It was no more than a year and a half ago when current owner Jennifer Housch took over The Mercury Lounge, continuing the dive bar’s reputation as a mature place to grab a drink, hang out with friends, and listen to whatever live music the night had in store. Behind the red door in Old Town Goleta, local and touring artists performed free of charge — be it surf rock cover bands, small-town DJs, hardcore punk groups, or international songwriters.
But like all things COVID-19 has hurt, Housch closed her doors when she was just steadying her business. “Basically we went from a steady income to nothing. As soon as you close your doors, that’s it,” Housch said.
Music venues sit at the tail end of Governor Gavin Newsom’s plan to reopen California. Left in the dark, local independent music venues are waiting for a sign of what is to come in their future.
As a bar, The Mercury Lounge doesn’t have many options to make up for its loss of income. Housch applied to every small business and oddball loans and grants she could find, but many turned her down. Employees can’t work from home, so they were laid off; federal aid like the Payroll Protection Program was futile in her case. To get by, she’s been selling merchandise, closed bottles, and cans on the side.
Over in downtown Santa Barbara, venues like The Red Piano are trying out pay-what-you-can live stream performances while SOhO Restaurant and Music Club have set up a rewards program where people can purchase tickets and bundles that can be used once the venue opens again.
After its last show on March 13, the mid-sized venue in the heart of Santa Barbara furloughed all its employees and closed its doors following state orders. Since then, SOhO has been creating new ways to support their space, like auctioning off old instruments and memorabilia signed by artists like Depeche Mode’s Martin Gore and Jeff Bridges.
“We’re trying to take in whatever we can … whatever assets we can turn into income,” said SOhO’s floor manager Alec Beloin.
It may be months before music venues re-open, and even then it’s unclear what kind of restrictions entertainment venues must follow to prevent the spread of the virus in close spaces.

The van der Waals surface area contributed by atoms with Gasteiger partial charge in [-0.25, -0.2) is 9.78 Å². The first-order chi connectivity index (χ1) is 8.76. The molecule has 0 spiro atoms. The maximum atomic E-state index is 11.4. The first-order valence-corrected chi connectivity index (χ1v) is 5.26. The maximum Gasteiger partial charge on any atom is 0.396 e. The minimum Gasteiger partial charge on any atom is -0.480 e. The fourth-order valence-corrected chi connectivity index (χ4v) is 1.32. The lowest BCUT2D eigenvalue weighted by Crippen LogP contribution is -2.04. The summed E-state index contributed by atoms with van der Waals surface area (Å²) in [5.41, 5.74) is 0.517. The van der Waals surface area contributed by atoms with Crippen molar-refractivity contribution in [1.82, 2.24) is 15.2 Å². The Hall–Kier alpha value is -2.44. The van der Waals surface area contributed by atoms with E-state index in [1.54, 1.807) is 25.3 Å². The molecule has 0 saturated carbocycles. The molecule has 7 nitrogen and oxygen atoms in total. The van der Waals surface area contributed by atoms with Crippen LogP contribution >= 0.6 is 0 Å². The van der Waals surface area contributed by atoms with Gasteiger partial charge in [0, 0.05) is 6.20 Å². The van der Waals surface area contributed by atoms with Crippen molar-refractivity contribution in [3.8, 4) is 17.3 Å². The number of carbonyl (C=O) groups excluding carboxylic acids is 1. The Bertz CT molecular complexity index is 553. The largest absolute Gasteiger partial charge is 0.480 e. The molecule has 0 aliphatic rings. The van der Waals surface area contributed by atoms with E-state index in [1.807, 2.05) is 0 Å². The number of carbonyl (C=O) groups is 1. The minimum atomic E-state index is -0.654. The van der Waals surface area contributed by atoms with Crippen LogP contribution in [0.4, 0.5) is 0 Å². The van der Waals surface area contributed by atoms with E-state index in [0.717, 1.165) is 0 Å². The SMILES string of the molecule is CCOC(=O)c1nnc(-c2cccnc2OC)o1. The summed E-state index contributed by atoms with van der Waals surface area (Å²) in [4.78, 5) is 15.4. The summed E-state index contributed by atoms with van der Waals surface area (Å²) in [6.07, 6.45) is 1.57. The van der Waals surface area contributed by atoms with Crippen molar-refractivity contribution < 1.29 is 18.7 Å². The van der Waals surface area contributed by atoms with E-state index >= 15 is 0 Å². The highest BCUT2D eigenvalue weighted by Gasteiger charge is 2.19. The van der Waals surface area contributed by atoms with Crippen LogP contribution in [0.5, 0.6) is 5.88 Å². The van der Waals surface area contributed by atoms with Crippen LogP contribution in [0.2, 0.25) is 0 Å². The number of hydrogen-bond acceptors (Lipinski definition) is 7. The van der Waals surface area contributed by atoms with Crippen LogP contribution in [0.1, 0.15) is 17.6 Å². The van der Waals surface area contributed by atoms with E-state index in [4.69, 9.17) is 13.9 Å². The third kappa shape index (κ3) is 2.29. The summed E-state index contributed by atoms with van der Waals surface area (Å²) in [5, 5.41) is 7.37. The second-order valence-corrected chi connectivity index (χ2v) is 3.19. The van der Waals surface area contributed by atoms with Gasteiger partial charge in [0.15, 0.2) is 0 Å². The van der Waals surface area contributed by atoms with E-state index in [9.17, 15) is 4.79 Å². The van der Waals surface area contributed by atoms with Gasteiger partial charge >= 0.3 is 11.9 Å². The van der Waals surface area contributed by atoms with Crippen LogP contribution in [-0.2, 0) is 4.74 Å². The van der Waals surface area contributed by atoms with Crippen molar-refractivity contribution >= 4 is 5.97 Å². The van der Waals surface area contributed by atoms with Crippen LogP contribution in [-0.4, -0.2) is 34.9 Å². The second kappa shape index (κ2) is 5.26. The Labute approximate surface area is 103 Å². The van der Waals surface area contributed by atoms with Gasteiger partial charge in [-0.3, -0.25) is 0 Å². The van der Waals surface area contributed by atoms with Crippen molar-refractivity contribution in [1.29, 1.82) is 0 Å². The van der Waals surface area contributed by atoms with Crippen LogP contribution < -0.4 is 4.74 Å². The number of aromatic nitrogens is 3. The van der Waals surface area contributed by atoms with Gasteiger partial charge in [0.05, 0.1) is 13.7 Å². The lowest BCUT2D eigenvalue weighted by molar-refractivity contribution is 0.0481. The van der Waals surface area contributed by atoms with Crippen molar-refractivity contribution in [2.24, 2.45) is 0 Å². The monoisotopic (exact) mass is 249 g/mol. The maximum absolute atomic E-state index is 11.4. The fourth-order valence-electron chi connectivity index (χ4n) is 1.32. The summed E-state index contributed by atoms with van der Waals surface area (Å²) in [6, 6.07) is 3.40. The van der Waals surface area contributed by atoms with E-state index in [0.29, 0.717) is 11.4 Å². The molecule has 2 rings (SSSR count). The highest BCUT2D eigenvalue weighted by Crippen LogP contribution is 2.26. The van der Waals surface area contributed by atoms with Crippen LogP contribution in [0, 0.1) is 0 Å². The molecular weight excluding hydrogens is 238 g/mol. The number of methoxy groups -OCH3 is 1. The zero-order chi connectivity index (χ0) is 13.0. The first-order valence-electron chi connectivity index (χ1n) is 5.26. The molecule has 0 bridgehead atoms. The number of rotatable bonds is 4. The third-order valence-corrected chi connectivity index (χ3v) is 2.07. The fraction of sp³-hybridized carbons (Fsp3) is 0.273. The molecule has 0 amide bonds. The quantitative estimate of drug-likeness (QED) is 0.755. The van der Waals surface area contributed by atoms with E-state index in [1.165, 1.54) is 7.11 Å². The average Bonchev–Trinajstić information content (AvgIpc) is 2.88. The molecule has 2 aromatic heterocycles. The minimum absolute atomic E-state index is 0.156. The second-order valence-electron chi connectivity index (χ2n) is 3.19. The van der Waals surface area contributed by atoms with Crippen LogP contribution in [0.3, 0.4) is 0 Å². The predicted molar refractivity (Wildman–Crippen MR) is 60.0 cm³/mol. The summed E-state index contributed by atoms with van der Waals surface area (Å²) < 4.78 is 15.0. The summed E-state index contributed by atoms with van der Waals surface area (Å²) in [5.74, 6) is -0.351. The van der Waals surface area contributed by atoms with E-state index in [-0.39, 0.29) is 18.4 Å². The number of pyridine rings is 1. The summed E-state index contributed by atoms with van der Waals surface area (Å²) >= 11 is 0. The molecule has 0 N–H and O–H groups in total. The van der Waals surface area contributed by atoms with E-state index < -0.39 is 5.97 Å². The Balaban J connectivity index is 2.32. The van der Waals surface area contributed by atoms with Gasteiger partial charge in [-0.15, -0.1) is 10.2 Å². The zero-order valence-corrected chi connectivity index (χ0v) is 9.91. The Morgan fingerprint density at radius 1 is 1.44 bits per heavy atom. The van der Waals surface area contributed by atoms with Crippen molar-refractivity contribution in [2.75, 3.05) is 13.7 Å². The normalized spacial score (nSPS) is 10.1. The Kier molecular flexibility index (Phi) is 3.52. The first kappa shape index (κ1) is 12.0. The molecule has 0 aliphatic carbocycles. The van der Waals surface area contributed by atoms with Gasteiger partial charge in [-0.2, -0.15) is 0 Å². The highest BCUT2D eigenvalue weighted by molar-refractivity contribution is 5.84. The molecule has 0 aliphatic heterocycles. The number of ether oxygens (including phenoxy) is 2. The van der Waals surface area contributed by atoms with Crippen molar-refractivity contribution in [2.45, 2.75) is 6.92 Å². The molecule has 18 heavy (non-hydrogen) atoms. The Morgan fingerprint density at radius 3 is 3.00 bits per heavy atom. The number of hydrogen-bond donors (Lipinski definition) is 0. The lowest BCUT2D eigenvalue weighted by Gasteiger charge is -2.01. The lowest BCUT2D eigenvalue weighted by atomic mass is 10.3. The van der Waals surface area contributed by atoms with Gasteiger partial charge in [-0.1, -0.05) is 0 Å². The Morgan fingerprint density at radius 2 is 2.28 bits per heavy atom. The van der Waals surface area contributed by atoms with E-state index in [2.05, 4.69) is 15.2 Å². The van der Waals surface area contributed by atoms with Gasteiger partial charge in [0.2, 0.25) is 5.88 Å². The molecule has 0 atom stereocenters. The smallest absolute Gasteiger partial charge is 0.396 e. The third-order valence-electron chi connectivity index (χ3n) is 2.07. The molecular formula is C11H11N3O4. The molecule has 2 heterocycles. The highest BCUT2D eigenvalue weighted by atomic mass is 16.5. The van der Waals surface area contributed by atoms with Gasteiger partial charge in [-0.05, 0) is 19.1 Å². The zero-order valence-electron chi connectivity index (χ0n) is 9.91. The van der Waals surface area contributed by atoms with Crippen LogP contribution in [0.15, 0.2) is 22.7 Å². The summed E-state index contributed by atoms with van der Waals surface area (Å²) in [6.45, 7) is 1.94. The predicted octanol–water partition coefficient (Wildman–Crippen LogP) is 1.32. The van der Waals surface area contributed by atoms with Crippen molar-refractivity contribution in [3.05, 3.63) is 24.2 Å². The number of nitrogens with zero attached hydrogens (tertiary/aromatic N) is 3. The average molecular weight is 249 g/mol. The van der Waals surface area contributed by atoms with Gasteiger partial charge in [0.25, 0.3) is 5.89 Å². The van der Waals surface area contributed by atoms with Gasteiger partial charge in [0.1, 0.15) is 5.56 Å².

Think about it: at theaters, stadiums, or other massive venues, hundreds of guests gather and sit side by side. At standing-only venues, people dance, sweat, and breathe en masse to the music and if it’s an intimate show, the artist will also be singing, breathing, sweating in close proximity to the crowd. It makes sense that venues are considered high-risk environments, but it also means that once music venues are back in business, they may not be entirely back in business.
A venue like SOhO with a capacity of around 400 people per night might be forced to cut down significantly on how many are allowed to be in the room at once.
“A venue like this relies on nights when there’s 300 to 400 people here eating and drinking and having a good time listening to music. It doesn’t really function on nights when there’s only 50 people here,” Beloin said. “But if there’s a situation where there’s only going to be allowed 50 people here for the next couple months, I don’t know how that will be financially viable.”
Housch, whose landowner is understanding of her situation, feels the same way. “Unless we open up and have 100 percent capacity again, I’m not going to be able to pay my rent,” she said in an interview with The Bottom Line.
Despite the setbacks, Santa Barbara isn’t ignoring its arts and culture scene. Last week, the Santa Barbara county’s Arts Commission announced that it’ll be giving out over $75,000 in COVID-19 relief grants to nonprofit organizations that promote arts and culture. It’s a move that many counties are making to lend a hand to an industry that gives back to the local economy. But independent music venues, of course, are left out of the grant initiative.
For local artists, losing another music venue would only do more harm to Santa Barbara’s live music scene. Josh Kass, drummer for Santa Barbara band Goldy, says that it’s tough as it is for young bands and artists in the area when most venues are pay-to-play. He remembers the good ol’ days when FUNZONE was around, a DIY space cradled by the East Beach Batting Cages, unrestricted by age or experience.
“Friends didn’t have to worry about affording a ticket or paying a cover or being under 21 as well, which made the shows so much more inviting and exciting,” said Kass. The space permanently closed down in 2017 (though the name continues to promote safe and inclusive DIY events in the area), leaving one less established venue in Santa Barbara.
Venues are fighting for survival everywhere. Shortly after COVID-19 closures, over a thousand independent music venues across the country — SOhO being one of them — joined arms to form The National Independent Venue Association. Together, they’re sharing modes of sustainability and urging legislators to financially assist the industry so those struggling may come to see another day.
Housch has received offers from patrons wanting to help by buying future drink tickets, but for a business whose future is up in the air, she doesn’t feel comfortable accepting.
“I know people want to help but I don’t feel right taking money for something that later on I might not be able to honor,” she said. Instead, Housch hopes people can contact local representatives to help their local venues.
It may be a while before the pit opens back up, before the buzz and clamor of music venues returns, and before audiences can cheer on their local artists in the same room. Until then, the fight continues to keep local music alive.